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Growing Mandevilla: A Beginner’s Guide to Cultivating Tropical Beauty

by Gregory
4 minutes read

Growing Mandevilla: A Comprehensive Guide for Beginners


Mandevilla, a stunning tropical vine, is a popular choice for gardeners who love its vibrant flowers and lush foliage. This comprehensive guide will provide you with all the information you need to successfully grow and care for mandevilla plants.

Understanding Mandevilla

Mandevilla, also known as Dipladenia or Brazilian jasmine, is native to the tropical regions of Central and South America. These evergreen climbers feature trumpet-shaped flowers in a variety of colors, including red, pink, white, and yellow. Mandevilla plants thrive in humid environments with warm temperatures and well-draining soil.

How to Grow Mandevilla

Choosing the Right Environment

Mandevilla prefers a bright, humid spot, such as a heated greenhouse or conservatory. They require temperatures between 65-70°F during the day and 60-65°F at night. Ensure there is adequate humidity by misting the plants regularly.

Planting Mandevilla

  • Plant mandevilla directly into a greenhouse or conservatory border, adding horticultural grit to improve drainage.
  • Dig a hole slightly larger than the rootball and plant the mandevilla at the same depth it was in its original container.
  • Backfill with potting mix, firm the soil around the plant, and water thoroughly.

Caring for Mandevilla

Watering and Fertilizing

  • Water mandevilla regularly, especially during the spring and summer.
  • Apply a monthly liquid feed during the summer months.
  • Reduce watering in autumn and winter, then increase again in spring.


  • Pruning is essential for maintaining the size and health of mandevilla plants.
  • Trim back overly long shoots by one-third to encourage new growth.
  • Remove overcrowded or weak shoots to promote a compact and tidy appearance.
  • Spur prune stems in late winter to early spring to encourage flowering.

Propagating Mandevilla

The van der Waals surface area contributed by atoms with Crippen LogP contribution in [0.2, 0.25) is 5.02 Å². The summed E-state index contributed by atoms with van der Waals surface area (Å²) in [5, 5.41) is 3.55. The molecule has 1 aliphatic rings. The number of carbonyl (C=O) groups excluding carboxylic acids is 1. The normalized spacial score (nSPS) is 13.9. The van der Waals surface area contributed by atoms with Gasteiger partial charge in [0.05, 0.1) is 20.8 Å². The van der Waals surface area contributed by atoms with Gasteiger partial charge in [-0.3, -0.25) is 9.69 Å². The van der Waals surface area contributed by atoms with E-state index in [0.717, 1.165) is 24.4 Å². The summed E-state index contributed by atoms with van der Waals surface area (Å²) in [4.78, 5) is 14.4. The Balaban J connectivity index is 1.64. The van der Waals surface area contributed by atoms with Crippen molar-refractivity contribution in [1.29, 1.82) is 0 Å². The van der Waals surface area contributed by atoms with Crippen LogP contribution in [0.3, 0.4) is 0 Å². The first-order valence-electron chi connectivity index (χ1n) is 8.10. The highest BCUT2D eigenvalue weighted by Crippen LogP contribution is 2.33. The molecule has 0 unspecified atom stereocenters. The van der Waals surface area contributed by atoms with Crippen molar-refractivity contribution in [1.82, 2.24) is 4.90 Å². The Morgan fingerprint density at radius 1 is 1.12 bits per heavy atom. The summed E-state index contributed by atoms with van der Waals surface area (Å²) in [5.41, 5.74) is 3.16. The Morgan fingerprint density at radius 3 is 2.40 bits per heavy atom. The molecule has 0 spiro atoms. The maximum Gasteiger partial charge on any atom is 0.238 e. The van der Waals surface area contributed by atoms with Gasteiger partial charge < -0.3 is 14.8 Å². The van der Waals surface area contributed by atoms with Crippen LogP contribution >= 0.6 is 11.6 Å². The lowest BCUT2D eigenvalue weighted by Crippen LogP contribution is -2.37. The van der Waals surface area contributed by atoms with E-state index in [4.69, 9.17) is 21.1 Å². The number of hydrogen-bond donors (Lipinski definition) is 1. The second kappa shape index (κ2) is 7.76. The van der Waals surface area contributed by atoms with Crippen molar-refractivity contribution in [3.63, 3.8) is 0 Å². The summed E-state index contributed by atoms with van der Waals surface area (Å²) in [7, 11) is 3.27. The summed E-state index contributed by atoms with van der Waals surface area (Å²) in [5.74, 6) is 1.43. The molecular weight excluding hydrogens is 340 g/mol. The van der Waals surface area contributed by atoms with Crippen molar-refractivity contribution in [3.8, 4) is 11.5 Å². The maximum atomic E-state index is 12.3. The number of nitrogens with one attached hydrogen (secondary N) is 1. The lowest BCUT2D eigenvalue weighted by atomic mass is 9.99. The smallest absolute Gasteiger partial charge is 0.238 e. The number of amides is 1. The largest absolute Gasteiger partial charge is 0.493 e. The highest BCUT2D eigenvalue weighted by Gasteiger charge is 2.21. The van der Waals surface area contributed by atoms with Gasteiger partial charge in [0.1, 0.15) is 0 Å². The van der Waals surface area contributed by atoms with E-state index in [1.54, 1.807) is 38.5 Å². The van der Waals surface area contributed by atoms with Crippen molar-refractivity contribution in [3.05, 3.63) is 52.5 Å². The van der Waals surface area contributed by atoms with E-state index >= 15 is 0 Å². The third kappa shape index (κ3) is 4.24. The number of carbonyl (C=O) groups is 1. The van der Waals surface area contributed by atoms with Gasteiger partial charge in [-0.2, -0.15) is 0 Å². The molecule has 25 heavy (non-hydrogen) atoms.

From Cuttings

  • Take 6-inch cuttings from healthy stems and remove the lower leaves.
  • Dip the cut end in rooting hormone and plant it in a moist, well-draining potting mix.
  • Keep the cuttings in a propagator with bottom heat of 68-77°F.
  • Cuttings should start showing signs of growth after about two weeks.

From Seed

  • Soak mandevilla seeds in water for 12 hours before planting.
  • Sow seeds in moist, well-draining compost and cover lightly.
  • Place in a propagator with temperatures between 64-73°F.
  • Pot seedlings into individual pots once they have at least two pairs of leaves.

Pests and Diseases

Mandevilla can be susceptible to pests such as aphids, mealybugs, and spider mites. To control these pests organically, use insecticidal soap according to the instructions on the packaging.

Varieties of Mandevilla

There are numerous varieties of mandevilla available, each with its own unique characteristics:

  • Mandevilla ‘Fuchsia Flammé’: Vibrant pink flowers with a long blooming period (Height x Spread: 23 ft. x 1.6 ft.)
  • Mandevilla ‘Bloom Bells Red’: Crimson blooms with a long blooming period (H x S: 6 ft. x 1.6 ft.)
  • Mandevilla sanderi ‘Bloom Bells White’: Bright white flowers against glossy, dark foliage (H x S: 6 ft. x 1.6 ft.)
  • Mandevilla ‘Sundaville Flamingo Pink’: Unusual flamingo pink blooms (H x S: 3.3 ft. x 1.6 ft.)


Growing mandevilla is a rewarding experience that can add a touch of tropical beauty to your greenhouse or conservatory. By following the tips and advice provided in this guide, you can successfully cultivate healthy and vibrant mandevilla plants that will bring you years of enjoyment.

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